Accra, July 25, GNA - The Chief Justice, Mrs Justice Georgina Wood on Wednesday said the judiciary would resolutely adjudicate all election related disputes and offences with high degree of integrity.
She has therefore called on all judges to jealously guard and protect their substantive independence.
Mrs Wood has further urged all court users to follow due process particularly those related to mandatory timeliness and other legal requirements.
The Chief Justice (CJ) said this at the launch of the second edition of election manual adjudication at a ceremony in Accra.
The first edition of the manual was launched in 2008.
The second edition of the manual, which was launched with support from the Department for International Development (DFID), touches on matters relating to the use of Alternative Dispute Resolution (ADR), recent decisions by the Superior courts, electoral offences and sanctions.
Under the support programme, judges and court officials would undertake refresher courses to sharpen their skills.
Mrs Wood said in order to ensure speedy and prompt resolution of disputes, she had directed that all election related cases to be heard on daily basis including public holidays.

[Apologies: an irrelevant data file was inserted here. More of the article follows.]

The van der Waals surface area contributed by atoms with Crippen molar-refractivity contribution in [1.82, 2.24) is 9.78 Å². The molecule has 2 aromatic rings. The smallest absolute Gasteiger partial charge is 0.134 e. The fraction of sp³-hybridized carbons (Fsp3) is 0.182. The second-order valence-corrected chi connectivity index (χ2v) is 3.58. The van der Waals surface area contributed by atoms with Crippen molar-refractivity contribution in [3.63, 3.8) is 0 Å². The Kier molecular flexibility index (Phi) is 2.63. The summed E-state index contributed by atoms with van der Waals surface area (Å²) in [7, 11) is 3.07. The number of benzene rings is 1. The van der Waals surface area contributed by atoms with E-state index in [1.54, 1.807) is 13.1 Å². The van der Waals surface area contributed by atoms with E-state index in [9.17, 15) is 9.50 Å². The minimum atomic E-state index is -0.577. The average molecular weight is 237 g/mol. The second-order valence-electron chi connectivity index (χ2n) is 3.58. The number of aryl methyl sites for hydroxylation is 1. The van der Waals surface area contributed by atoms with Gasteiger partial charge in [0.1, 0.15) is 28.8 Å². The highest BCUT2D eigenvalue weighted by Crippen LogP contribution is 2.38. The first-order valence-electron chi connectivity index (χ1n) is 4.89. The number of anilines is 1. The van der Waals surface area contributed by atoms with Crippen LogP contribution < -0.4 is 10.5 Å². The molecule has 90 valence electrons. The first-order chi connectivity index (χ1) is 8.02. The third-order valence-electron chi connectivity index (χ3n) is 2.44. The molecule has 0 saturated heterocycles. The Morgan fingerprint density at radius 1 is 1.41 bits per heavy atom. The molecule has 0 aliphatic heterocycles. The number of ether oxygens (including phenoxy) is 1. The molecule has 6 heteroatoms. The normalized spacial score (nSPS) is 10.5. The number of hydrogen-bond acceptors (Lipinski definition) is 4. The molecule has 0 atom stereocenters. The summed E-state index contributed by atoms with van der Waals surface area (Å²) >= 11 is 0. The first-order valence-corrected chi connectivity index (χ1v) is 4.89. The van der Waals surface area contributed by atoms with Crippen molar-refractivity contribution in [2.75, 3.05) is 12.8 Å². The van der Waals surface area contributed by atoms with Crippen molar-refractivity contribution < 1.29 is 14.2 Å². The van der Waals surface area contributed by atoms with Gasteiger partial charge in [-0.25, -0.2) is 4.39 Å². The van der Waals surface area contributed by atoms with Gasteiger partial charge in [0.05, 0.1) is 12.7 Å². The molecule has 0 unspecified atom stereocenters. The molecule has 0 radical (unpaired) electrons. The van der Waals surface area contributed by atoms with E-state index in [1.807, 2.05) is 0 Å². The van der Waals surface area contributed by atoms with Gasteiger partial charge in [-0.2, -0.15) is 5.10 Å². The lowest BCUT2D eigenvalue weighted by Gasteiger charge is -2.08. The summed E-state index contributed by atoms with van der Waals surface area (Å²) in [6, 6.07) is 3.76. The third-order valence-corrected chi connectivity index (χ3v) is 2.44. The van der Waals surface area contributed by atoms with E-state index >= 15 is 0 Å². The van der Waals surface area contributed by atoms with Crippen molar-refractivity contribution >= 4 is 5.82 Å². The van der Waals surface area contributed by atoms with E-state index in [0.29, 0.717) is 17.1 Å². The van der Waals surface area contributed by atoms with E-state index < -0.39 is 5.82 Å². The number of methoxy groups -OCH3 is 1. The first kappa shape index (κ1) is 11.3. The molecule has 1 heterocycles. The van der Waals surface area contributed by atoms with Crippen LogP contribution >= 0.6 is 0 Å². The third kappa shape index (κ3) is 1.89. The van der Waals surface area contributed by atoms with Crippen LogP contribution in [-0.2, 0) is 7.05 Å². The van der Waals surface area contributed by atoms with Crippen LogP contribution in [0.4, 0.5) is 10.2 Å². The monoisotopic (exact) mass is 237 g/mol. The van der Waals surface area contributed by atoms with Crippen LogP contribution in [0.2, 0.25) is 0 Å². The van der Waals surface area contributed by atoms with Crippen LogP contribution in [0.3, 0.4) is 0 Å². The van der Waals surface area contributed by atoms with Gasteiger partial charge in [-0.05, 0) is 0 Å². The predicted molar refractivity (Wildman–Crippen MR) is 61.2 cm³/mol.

According to her, statistics provided in the second edition of the manual showed a remarkable improvement in the timeliness within which the courts disposed off disputes to election 2008.
“We intend to improve upon our past performance and deliver to the people of Ghana, when called upon to do so speedy, transparent, fair and just judicial outcomes: decisions devoid of technicism and totally from any external influences,” she added.
The Chief Justice said a key attribute of a functioning democracy was a genuinely credible election process through which citizens might exercise their alienable right to actualize the concept of government of the people, by the people and for the people.
She noted that free and fair elections were not only confined to polling day activities but it extend beyond.
Mrs Wood expressed her appreciation to the people and government of the United Kingdom for the support.
Ms Sally Taylor, Head of DFID, Ghana said GH¢ 630,000 cedis package for the Judicial Service involved the printing and distribution of 3,000 copies of the manual to all stakeholders.
According to her, 96 judges and 100 registrars and court staff were also to be trained.
“The whole purpose of this support to help judiciary to serve as an impartial last arbiter in election disputes,” she said.
According to her, Ghana's judiciary had already enviable reputation as the first edition of the manual had received a lot of commendation and had become a proposed model for Togo and Kenya.
Mr. Justice V.C.R.A.C Crabbe, the Statute Law Review Commissioner, was optimistic that the electoral disputes would be few so that judges could write their judgments speedily.